Ineffective Coping Mechanisms for Stress or Anxiety Essay

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Ineffective Coping Mechanisms for Stress or Anxiety Due to Stage 5 Pancreatic Cancer Prognosis Morbidity

Pancreatic cancer is one of the most prevalent forms of terminal cancer. There has been great progress made in understanding the activation of Hedgehog (Hh) signaling pathway reportedly related to malignant biological behavior mechanism of pancreatic cancer; yet this progress is far from reaching a cure (Xu X, Guo C, Liu J, Yang W, Xia Y, Xu L, Yu Y, Wang X., 2009, found online). Like victims of other terminal forms of cancer, pancreatic cancer patients are faced with overwhelming choices that they must make on behalf of their selves, their families, and the people who care about them. In the face of the brevity of their situation, many patients suffer from depression, arising out of a sense of hopelessness, and begin to exhibit aberrant behaviors consistent with their diminished physical and mental abilities to cope with the stress and anxiety of their terminal prognosis.

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Adenocarcinoma is the most common form of pancreatic cancer, accounting for 95% of the cases reported (Unversity of Texas, 2009, found online). It involves the cells that secrete digestive enzymes (2009), and, like other cancers, metastasizes to other related organs, like the pancreas. The symptoms include: jaundice, a noticeable change in the color of urine and, or, stool; pain, when tumors press against nerves; indigestion, nausea, lack of appetite and weight loss; sudden onset diabetes or a sudden change in blood sugar levels warranting intervention (2009). As the symptoms of pancreatic cancer manifest, it might be anticipated that the patient begins to look for coping mechanisms. The mechanisms are ineffective; perhaps because the most prevalent conditions linked with the disease is depression suffered by pancreatic cancer patients, which is not well understood (Makrilia, Indeck, Syrigos, and Wasif Saif, 2009, found online). If the side effect of the disease is poorly understood, then it would follow that therapeutic interventions designed to help pancreatic cancer patients cope with the disease are likewise poorly designed and ineffective.

Essay on Ineffective Coping Mechanisms for Stress or Anxiety Assignment

Using the case study assigned for this essay, and relying upon published peer reviewed literature in journals, and some reprinted on various cited web sites; this brief essay is an exploration of the coping mechanisms for the manifestations of terminal cancer found in the literature. These mechanisms prove to be largely unsuccessful or ineffective for patients coping with the profound circumstances surrounding a terminal illness like pancreatic cancer.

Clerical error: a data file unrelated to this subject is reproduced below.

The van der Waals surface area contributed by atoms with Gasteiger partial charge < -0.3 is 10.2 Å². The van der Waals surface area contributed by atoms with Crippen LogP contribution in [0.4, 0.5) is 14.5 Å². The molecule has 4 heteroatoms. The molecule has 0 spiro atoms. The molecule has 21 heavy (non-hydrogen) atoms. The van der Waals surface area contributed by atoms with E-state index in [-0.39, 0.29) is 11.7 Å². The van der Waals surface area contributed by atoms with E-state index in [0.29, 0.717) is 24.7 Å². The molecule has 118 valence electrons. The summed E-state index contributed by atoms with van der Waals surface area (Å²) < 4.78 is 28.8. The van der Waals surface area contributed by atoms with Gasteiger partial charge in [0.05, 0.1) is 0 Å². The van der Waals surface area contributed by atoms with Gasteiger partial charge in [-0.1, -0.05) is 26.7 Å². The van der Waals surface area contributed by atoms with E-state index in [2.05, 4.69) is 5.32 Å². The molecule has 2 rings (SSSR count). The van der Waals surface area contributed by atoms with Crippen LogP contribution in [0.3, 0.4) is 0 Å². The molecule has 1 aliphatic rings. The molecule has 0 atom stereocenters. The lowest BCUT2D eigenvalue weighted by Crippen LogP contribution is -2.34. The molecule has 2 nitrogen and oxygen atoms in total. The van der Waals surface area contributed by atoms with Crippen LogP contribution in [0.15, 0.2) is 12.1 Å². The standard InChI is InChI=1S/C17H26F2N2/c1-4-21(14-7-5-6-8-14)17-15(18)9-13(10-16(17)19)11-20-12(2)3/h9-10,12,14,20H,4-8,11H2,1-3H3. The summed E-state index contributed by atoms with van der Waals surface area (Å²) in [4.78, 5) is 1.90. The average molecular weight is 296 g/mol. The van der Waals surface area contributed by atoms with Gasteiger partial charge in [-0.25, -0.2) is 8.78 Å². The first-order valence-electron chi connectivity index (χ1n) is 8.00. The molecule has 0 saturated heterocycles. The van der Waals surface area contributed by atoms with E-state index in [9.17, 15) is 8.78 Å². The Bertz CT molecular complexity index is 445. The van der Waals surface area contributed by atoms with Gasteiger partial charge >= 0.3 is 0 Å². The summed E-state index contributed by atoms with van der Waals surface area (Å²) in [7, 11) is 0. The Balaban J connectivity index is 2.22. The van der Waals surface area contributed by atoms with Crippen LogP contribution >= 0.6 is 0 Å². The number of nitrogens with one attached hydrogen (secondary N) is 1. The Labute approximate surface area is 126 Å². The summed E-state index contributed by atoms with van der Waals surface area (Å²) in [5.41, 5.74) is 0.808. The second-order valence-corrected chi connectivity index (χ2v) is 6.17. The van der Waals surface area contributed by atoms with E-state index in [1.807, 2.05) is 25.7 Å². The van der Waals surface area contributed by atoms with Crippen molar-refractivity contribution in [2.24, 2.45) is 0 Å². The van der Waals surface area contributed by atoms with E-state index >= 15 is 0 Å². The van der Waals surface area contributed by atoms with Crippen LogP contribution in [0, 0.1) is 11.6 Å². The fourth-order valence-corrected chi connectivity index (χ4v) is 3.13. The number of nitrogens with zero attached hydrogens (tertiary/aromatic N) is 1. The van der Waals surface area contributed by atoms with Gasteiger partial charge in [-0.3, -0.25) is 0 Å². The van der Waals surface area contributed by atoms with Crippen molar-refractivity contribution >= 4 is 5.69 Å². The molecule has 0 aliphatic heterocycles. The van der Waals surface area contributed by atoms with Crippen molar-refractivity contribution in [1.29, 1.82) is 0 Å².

The Case Study: History and Physical (H&P)

Mr. Pen is a 77 years old healthy Italian man. Past history of 60 years smoking, PVD. He lives with his wife in a two storey house. He has one son who does not live with them. He noticed his urine was darker and two weeks ago he became jaundice. The patient was admitted to St. Joseph Health Center on the general surgery floor. The admitting diagnosis was Pancreatic Adenocarcinoma. The patient underwent whipple, cholecystectomy, explanation major vessels on Sept. 15/09. He complains of abdominal pain and does want to go to rehab center.

Depression and Pain: A Link

Makrilia, Indeck, Syrigos, and Wasif Saif (2009), say that depression is one of the most prevalent conditions linked to patients who suffer from pancreatic cancer. Chung (2009) supports this observation, citing the same holds true for breast cancer patients. This would suggest the need for a psychological consult, and the recommendation that the patient be administered by a registered nurse (RN) whose specialty is psychiatric nursing. This would facilitate the necessary intervention to help the patient cope with the predictable onset of depression.

While the patient has no prior history of depression, the onset of depression in patients with pancreatic cancer reportedly begins prior to diagnosis (Makrilia et al., 2009). Makrilia et al. say that pancreatic patients often are not diagnosed with depression until the end stages of life, and that these patients have worse survival rates (2009). Makrilia et al. say that pain management is also a key to managing depression (2009).